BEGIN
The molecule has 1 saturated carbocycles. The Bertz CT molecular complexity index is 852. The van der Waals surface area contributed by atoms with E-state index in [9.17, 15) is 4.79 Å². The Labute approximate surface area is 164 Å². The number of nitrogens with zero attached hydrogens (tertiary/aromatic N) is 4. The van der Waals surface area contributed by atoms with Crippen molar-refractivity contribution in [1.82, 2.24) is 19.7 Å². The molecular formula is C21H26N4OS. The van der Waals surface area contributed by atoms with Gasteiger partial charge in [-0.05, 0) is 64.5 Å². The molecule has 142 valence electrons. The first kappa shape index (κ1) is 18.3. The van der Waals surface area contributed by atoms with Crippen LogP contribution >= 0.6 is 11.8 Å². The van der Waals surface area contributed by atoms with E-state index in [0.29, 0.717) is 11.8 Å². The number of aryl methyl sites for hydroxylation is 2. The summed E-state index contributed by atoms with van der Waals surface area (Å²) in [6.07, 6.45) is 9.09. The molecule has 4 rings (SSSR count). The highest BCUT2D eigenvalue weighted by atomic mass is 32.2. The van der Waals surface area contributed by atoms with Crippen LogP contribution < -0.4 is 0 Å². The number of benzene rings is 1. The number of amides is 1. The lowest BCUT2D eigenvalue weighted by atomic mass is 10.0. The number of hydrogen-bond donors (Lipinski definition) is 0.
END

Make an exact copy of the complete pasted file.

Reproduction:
The molecule has 1 saturated carbocycles. The Bertz CT molecular complexity index is 852. The van der Waals surface area contributed by atoms with E-state index in [9.17, 15) is 4.79 Å². The Labute approximate surface area is 164 Å². The number of nitrogens with zero attached hydrogens (tertiary/aromatic N) is 4. The van der Waals surface area contributed by atoms with Crippen molar-refractivity contribution in [1.82, 2.24) is 19.7 Å². The molecular formula is C21H26N4OS. The van der Waals surface area contributed by atoms with Gasteiger partial charge in [-0.05, 0) is 64.5 Å². The molecule has 142 valence electrons. The first kappa shape index (κ1) is 18.3. The van der Waals surface area contributed by atoms with Crippen LogP contribution >= 0.6 is 11.8 Å². The van der Waals surface area contributed by atoms with E-state index in [0.29, 0.717) is 11.8 Å². The number of aryl methyl sites for hydroxylation is 2. The summed E-state index contributed by atoms with van der Waals surface area (Å²) in [6.07, 6.45) is 9.09. The molecule has 4 rings (SSSR count). The highest BCUT2D eigenvalue weighted by atomic mass is 32.2. The van der Waals surface area contributed by atoms with Crippen LogP contribution < -0.4 is 0 Å². The number of benzene rings is 1. The number of amides is 1. The lowest BCUT2D eigenvalue weighted by atomic mass is 10.0. The number of hydrogen-bond donors (Lipinski definition) is 0.